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What is really going on in Finland’s school reform?

Finland has been in the spotlight of the education world since it appeared, against all odds, on the top of the rankings of an international test known as PISA, the Program for International Student Assessment, in the early 2000s. Tens of thousands visitors have traveled to the country to see how to improve their own schools. Hundreds of articles have been written to explain why Finnish education is so marvelous — or sometimes that it isn’t. Millions of tweets have been shared and read, often leading to debates about the real nature of Finland’s schools and about teaching and learning there.

We have learned a lot about why some education systems — such as Alberta, Ontario, Japan and Finland — perform better year after year than others in terms of quality and equity of student outcomes. We also understand now better why some other education systems — for example, England, Australia, the United States and Sweden — have not been able to improve their school systems regardless of politicians’ promises, large-scale reforms and truckloads of money spent on haphazard efforts to change schools during the past two decades.

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How Do Teachers Teach–Then and Now

The following article by Larry Cuban, Professor of Education at Stanford University, provides an interesting historical perspective on teaching methods. Comment is invited on its application to Australia. It is republished with permission from Professor Cuban’s blog.

Most policymakers, researchers, and parents believe that good teachers and teaching are the keys to school improvement yet these very same folks know little about how teachers teach daily. And that is the rub. Good teachers and teaching are the agreed-upon policy solutions to both high- and low-performing students yet reliable knowledge of how most teachers teach and what are the best ways of teaching in either affluent or low-income, minority schools are absent among policymakers, researchers, and parents.

How do most teachers teach?

The short answer is that teachers draw from two traditions of teaching.

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School vouchers expand despite evidence of negative effects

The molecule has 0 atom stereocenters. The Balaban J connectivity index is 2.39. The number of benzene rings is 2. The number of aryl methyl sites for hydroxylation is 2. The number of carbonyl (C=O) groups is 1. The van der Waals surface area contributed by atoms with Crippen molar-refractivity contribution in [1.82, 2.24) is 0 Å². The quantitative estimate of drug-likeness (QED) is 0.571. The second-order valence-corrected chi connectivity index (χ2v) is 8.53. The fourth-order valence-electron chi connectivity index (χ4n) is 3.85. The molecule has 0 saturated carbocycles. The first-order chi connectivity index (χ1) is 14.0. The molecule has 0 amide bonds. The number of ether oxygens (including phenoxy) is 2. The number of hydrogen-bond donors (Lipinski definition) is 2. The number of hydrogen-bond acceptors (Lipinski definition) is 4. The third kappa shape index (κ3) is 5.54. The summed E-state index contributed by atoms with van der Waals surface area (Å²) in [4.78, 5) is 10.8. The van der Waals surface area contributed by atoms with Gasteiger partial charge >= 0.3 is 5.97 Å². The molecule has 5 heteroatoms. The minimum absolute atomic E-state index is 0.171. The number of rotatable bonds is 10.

For the past couple of decades, proponents of vouchers for private schools have been pushing the idea that vouchers work.

They assert there is a consensus among researchers that voucher programs lead to learning gains for students – in some cases bigger gains than with other reforms and approaches, such as class-size reduction.

They have highlighted studies that show the positive impact of vouchers on various populations. At the very least, they argue, vouchers do no harm.

As researchers who study school choice and education policy, we see a new consensus emerging — including in pro-voucher advocates’ own studies — that vouchers are having mostly no effects or negative effects on student learning. As a result, we see a shift in how voucher proponents are redefining what voucher success represents. They are using a new set of non-academic gains that were not the primary argument to promote vouchers.

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How Money Matters

The following is a summary of a new report from the Learning Policy Institute in the United States on school finance reform. It reviews reforms by four US states to undertake progressive school funding strategies in order to substantially improve learning opportunities for all students. It provides recommendations for federal and state policies to address funding inequalities that contribute to the cycle of poverty. It shows that money matters when it comes to improving schools and that how money is spent is critical.

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A Thurgood Marshall Plan for Public Education

US Presidential contender, Senator Bernie Sanders, has released a far-reaching program to reform public education. Many of its policies resonate in the Australian context. The following is the Introduction to the plan together with an outline of its main policies.

His first principle is fundamental:

“Every human being has the fundamental right to a good education. On this 65th anniversary of the Brown v. Board of Education decision, we are committed to creating an education system that works for all people, not just the wealthy and powerful.”